10. It’s Not Fair, Jeremy Spencer’s Parents Let Him Stay up All Night!: A Guide to the Tougher Parts of Parenting by Anthony E. Wolf., Ph.D.
If Millie and Mollie were a male with a doctorate, we could have written this book. Anthony Wolf is realistic, refreshing and hilarious. He will reassure you while he suggests new ideas to try – ideas that might actually WORK! – the whole time making you feel like less of a hopeless amateur.
9. A Child Is Born by Lennart Nilsson
These are probably the most beautiful, awe-inspiring photographs ever taken. Lennart Nilsson developed a camera that can take photos of babies inside the womb, and in this book you follow fetal development from conception through birth. It’s fascinating reading any time, but it’s riveting when you’re expecting a baby of your own. It’s also a great book to have on hand when you’re explaining where babies come from.
8. What to Expect When You’re Expecting by Heidi Murkoff and Sharon Mazel
This one is a classic for a reason – it answers just about every pregnancy question you can imagine. It’s straightforward, calm and informative – and new editions are printed periodically so it’s also up-to-date.
7. How your Child is Smart: A Life-Changing Approach to Learning by Dawna Markova
This isn’t a manual to prime you for bragging to other moms in the park – rather, it’s an explanation of the six basic learning styles and how to identify where in the spectrum your child falls. This book gives you techniques for teaching your child in the way that will make the most sense to him and will give you insight into how he views the world. It’s a must-read before your child starts school so that you have the vocabulary to explain your child’s learning style to his teachers.
6. Raising Your Spirited Child: Guide for Parents Whose Child is More Intense, Sensitive, Perceptive, Persistent and Energetic by Mary Sheedy Kurcinka
This book may save your sanity. There are some children who are just MORE, and if you have one of them this book may make the difference between you resenting the extra claims this child makes on you and you being your child’s number-one fan. It will help with average tantrums and power struggles too, but if you have a child who could be described (by the uninitiated) as difficult, stubborn or too sensitive, it’s no exaggeration to say that this book could change both of your lives.
5. Toilet Training in Less Than a Day by Nathan H. Azrin, Ph.D.
4. While Waiting by Dr. George E. Verrilli and Anne Marie Mueser E.D.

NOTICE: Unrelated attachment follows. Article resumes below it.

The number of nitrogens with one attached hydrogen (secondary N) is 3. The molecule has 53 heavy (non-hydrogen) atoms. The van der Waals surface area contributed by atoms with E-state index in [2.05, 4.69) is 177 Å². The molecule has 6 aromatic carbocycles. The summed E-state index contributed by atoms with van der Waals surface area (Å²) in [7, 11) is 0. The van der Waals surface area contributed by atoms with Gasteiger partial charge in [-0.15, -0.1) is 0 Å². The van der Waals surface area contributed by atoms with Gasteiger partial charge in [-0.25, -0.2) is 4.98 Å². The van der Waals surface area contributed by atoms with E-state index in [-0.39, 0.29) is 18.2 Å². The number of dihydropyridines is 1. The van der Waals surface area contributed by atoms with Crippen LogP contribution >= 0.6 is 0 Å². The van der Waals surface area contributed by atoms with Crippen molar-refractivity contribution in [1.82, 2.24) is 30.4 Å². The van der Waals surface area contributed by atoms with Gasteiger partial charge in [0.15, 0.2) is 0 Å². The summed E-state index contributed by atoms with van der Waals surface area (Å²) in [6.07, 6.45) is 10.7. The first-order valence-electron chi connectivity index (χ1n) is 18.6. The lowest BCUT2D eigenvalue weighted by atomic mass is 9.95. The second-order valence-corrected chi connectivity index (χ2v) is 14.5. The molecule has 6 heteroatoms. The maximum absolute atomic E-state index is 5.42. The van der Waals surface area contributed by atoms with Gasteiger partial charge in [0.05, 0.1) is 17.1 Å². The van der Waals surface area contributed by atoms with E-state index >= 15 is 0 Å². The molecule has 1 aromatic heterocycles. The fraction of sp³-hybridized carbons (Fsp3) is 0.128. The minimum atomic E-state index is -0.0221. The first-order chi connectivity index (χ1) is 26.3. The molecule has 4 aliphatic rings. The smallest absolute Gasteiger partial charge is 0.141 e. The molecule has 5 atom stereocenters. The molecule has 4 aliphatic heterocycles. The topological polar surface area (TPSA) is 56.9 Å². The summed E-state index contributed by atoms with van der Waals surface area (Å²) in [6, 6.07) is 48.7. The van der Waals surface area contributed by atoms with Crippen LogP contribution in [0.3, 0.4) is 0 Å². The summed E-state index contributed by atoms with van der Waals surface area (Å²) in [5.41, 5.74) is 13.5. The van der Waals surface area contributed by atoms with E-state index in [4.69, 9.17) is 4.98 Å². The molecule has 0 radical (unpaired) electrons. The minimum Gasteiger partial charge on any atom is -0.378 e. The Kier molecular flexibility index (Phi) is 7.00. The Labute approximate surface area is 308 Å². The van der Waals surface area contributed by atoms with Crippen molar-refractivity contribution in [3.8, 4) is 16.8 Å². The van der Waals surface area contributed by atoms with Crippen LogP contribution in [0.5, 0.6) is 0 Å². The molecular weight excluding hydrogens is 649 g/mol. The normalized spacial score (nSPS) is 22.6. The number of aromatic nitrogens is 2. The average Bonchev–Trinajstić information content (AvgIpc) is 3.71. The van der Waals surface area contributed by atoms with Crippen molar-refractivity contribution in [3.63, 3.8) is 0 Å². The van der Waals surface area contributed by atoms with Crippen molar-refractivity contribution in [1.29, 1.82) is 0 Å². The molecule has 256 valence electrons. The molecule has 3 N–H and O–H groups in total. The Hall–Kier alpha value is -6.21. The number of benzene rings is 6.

This was written by a mother and her obstetrician, and it’s chock-full of information about pregnancy and birth. It’s interactive, with pages for record-keeping and questions you want to ask at your next prenatal visit. It’s kind of refreshing to read a book that focuses on the mother more than the baby, too.
3. Mrs. Sharp’s Traditions: Reviving Victorian Family Celebrations of Comfort and Joy by Sarah Ban Breathnach
This delightful book will remind you why you wanted to be a parent in the first place. So many parenting manuals are focused on the mechanics of poop, pee, puke and preschool that it can be easy to lose sight of what’s really important. Mrs. Sharp’s Traditions is full of ideas for gentle celebrations of everything from Thanksgiving to Tuesday, easy-to-do things that will make lifelong memories for everyone in your family.
2. The Mother’s Almanac II: Your Child From Six to Twelve by Margeurite Kelly
1. The Mother’s Almanac by Margeurite Kelly and Elia Parsons
Quite simply, these books made motherhood for me. My first pregnancy took place in Japan on an ill-equipped Air Force base before the advent of the Internet, and my quest for information led me to the only book the BX had on parenting: The Mother’s Almanac. It contains everything you need to know about parenting a child from birth to age six, and the sequel will see you through to age twelve. In times of doubt during the kids’ early years, my husband was apt to say, “Better consult the Almanac.” It never let me down. I understand that now there’s a combined Marguerite Kelly’s Family Almanac, which I’ve never read – but you can bet I’m going to.
Thank you, Margeurite. And – will you please write one for twelve through twenty-one? I still have six years to go.